5 Questions: Trump’s Election Integrity Commission Wanting Voter Info from States

And why that should be looked at as incredibly troubling…



Between the Senate GOP’s healthcare bill and disparaging tweets from the President of the United States over a female news personality’s looks, you would have been forgiven for missing news regarding President Donald Trump’s Election Integrity Commission. Before the July 4th recess, the committee that was commissioned by President Trump to investigate on the unsubstantiated claims of voter fraud, and had asked states to handover sensitive voter information. As you may have already guessed, this is by no means a normal request.


The request stems from an Executive Order by President Donald Trump in which a commission to study the problem of “rampant voter fraud” would be formed. As we all know, VOTER FRAUD IN THE US IS BASICALLY NON-EXISTENT!! But still, the request raises some interesting questions.      



Question #1: What type of information does President Trump’s Election Integrity Committee actually want?


In a letter before the July 4th recess by Kansas’ Secretary of State Kris Kobach and Vice President Mike Pence – the two in charge of the Presidential Advisory Commission on Election Integrity – they requested massive amounts of information regarding voter data. Some of the specific voter data that they had requested in the letter include:


  • Names

  • Birthdates

  • Gender

  • Addresses

  • Telephone Numbers

  • E-mail Addresses

  • Military Service Status

  • Party Affiliation

  • History of Felony Convictions



Question #2: Wouldn’t it be normal for a committee like this one to ask such personal information from the state?



Well, yes and no.


Considering that the voting integrity commission is investigating on the allegations of voter fraud, it would be natural for them to request voter data from multiple states. However, the fear that many groups have regarding the request – especially a group that was created by the Trump administration – is how they would use that data.


Some fear that the Trump administration could use the data to prove voter fraud by coming to some inaccurate conclusions, like claiming voter fraud exists due to outdated voter registries. Others, particularly civil rights groups, are worried the Trump administration could use the voter data to suppress certain voting groups that they deem problematic, all in the name of voter fraud. Yet make no mistake, asking for voter data that includes criminal records and party affiliation is very unusual, and if we’re being honest, a bit troubling!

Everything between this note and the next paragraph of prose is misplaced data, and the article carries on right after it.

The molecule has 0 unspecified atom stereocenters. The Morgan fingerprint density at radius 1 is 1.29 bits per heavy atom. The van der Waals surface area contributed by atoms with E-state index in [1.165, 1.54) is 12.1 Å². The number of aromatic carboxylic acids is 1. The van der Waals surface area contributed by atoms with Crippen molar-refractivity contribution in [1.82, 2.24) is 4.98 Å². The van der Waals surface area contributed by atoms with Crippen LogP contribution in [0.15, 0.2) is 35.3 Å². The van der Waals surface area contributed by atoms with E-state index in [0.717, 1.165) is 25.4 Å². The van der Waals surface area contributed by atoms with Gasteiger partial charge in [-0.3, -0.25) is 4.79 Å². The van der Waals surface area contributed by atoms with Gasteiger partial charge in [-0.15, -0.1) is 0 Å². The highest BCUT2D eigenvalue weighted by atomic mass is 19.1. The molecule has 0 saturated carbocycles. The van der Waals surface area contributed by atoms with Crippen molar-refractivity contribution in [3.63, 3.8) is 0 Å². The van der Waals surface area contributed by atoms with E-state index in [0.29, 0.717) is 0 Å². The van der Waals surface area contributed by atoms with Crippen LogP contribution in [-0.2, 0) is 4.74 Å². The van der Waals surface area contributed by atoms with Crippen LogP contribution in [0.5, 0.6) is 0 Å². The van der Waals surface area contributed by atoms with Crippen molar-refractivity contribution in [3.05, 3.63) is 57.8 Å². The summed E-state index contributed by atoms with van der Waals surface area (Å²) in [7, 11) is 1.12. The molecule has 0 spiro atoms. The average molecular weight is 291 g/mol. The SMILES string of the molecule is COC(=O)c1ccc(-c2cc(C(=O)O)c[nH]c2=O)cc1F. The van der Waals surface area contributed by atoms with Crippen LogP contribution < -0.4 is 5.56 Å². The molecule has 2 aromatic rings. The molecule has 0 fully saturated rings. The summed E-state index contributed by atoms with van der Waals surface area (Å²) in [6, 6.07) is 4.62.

Question #3: So is this even legal for this commission on voter integrity to ask for such sensitive voter data?


Good question!


In all honesty, no one’s really sure. Mostly because a request of this magnitude to help build a national voter database is an unusual one. Last week, it was reported that the Department of Justice (DOJ) had started to ask states for their voting records, so it isn’t outside the realm of possibility that this question of legality could be answered in the courts fairly soon.



Question #4: Are states complying to the commission’s requests for their voter data?


Multiple outlets have reported that the majority of states wouldn’t comply with the full request. Of the 50 states, it’s being reported that 44 states have rejected the commission’s request. For the majority of states, they pointed to the Voter Integrity Commission’s request going too far, fearing the information could be made public. However, according to CNN, some states – which include Missouri, Tennessee, and Colorado – said the commission’s request was legitimate, but still made it clear that they would not release the information that the commission had requested.


Based on multiple official statements from state entities, it’s unlikely these states are going to give up this information. For state governments, they feel voter information particularly falls under the responsibility of state sovereignty. If that is the case – and it sure looks like that – the commission could have a rough time getting that data.



Question #5: How is the Trump administration taking the news of states rejecting the commission’s request?


As the above tweet shows, about how you would expect.


For President Trump, states not complying with the commission’s request just adds to his assertion that some kind of conspiracy is going on with voter registries. As for the administration as a whole, it’s unclear how seriously they view the supposed voter fraud problem in the US. Unless his entire administration is willing to search for an answer that has no problem, then the commission itself can’t be taken that seriously.


However, considering the commission’s most recent request, President Trump’s Election Integrity Commission looks to not be going anywhere, anytime soon.



(Photo Credit: Pixabay.com, Google Images)


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